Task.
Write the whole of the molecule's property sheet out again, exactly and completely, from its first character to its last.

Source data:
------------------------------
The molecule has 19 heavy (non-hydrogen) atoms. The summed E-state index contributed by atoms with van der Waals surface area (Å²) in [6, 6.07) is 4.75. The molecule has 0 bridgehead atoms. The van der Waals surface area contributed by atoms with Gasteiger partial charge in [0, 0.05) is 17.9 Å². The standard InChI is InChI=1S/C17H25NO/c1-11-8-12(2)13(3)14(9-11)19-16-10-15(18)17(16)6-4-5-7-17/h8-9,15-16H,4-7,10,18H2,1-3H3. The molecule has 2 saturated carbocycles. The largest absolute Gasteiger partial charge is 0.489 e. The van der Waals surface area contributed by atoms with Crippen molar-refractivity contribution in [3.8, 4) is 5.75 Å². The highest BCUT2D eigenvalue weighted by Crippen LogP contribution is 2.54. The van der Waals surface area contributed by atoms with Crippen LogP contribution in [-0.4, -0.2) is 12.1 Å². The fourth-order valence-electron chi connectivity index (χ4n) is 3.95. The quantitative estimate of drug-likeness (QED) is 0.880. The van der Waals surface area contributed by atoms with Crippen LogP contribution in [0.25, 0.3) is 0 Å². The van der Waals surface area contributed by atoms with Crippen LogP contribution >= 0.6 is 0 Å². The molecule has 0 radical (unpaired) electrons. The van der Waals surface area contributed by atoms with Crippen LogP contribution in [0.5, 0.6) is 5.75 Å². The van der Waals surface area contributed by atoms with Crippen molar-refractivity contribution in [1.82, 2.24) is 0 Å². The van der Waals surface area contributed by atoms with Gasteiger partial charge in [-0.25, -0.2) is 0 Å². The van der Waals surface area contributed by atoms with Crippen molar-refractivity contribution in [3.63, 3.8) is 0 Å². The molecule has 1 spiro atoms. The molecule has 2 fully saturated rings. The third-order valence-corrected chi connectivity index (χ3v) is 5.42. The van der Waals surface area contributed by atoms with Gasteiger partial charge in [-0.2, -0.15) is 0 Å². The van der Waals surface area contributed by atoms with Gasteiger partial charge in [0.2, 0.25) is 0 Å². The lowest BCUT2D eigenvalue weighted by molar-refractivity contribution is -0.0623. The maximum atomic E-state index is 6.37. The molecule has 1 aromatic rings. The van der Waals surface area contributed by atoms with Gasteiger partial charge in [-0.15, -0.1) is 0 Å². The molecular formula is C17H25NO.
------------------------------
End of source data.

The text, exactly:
The molecule has 19 heavy (non-hydrogen) atoms. The summed E-state index contributed by atoms with van der Waals surface area (Å²) in [6, 6.07) is 4.75. The molecule has 0 bridgehead atoms. The van der Waals surface area contributed by atoms with Gasteiger partial charge in [0, 0.05) is 17.9 Å². The standard InChI is InChI=1S/C17H25NO/c1-11-8-12(2)13(3)14(9-11)19-16-10-15(18)17(16)6-4-5-7-17/h8-9,15-16H,4-7,10,18H2,1-3H3. The molecule has 2 saturated carbocycles. The largest absolute Gasteiger partial charge is 0.489 e. The van der Waals surface area contributed by atoms with Crippen molar-refractivity contribution in [3.8, 4) is 5.75 Å². The highest BCUT2D eigenvalue weighted by Crippen LogP contribution is 2.54. The van der Waals surface area contributed by atoms with Crippen LogP contribution in [-0.4, -0.2) is 12.1 Å². The fourth-order valence-electron chi connectivity index (χ4n) is 3.95. The quantitative estimate of drug-likeness (QED) is 0.880. The van der Waals surface area contributed by atoms with Crippen LogP contribution in [0.25, 0.3) is 0 Å². The van der Waals surface area contributed by atoms with Crippen LogP contribution >= 0.6 is 0 Å². The molecule has 0 radical (unpaired) electrons. The van der Waals surface area contributed by atoms with Crippen LogP contribution in [0.5, 0.6) is 5.75 Å². The van der Waals surface area contributed by atoms with Crippen molar-refractivity contribution in [1.82, 2.24) is 0 Å². The van der Waals surface area contributed by atoms with Gasteiger partial charge in [-0.25, -0.2) is 0 Å². The van der Waals surface area contributed by atoms with Crippen molar-refractivity contribution in [3.63, 3.8) is 0 Å². The molecule has 1 spiro atoms. The molecule has 2 fully saturated rings. The third-order valence-corrected chi connectivity index (χ3v) is 5.42. The van der Waals surface area contributed by atoms with Gasteiger partial charge in [-0.2, -0.15) is 0 Å². The van der Waals surface area contributed by atoms with Gasteiger partial charge in [0.2, 0.25) is 0 Å². The lowest BCUT2D eigenvalue weighted by molar-refractivity contribution is -0.0623. The maximum atomic E-state index is 6.37. The molecule has 1 aromatic rings. The van der Waals surface area contributed by atoms with Gasteiger partial charge in [-0.15, -0.1) is 0 Å². The molecular formula is C17H25NO.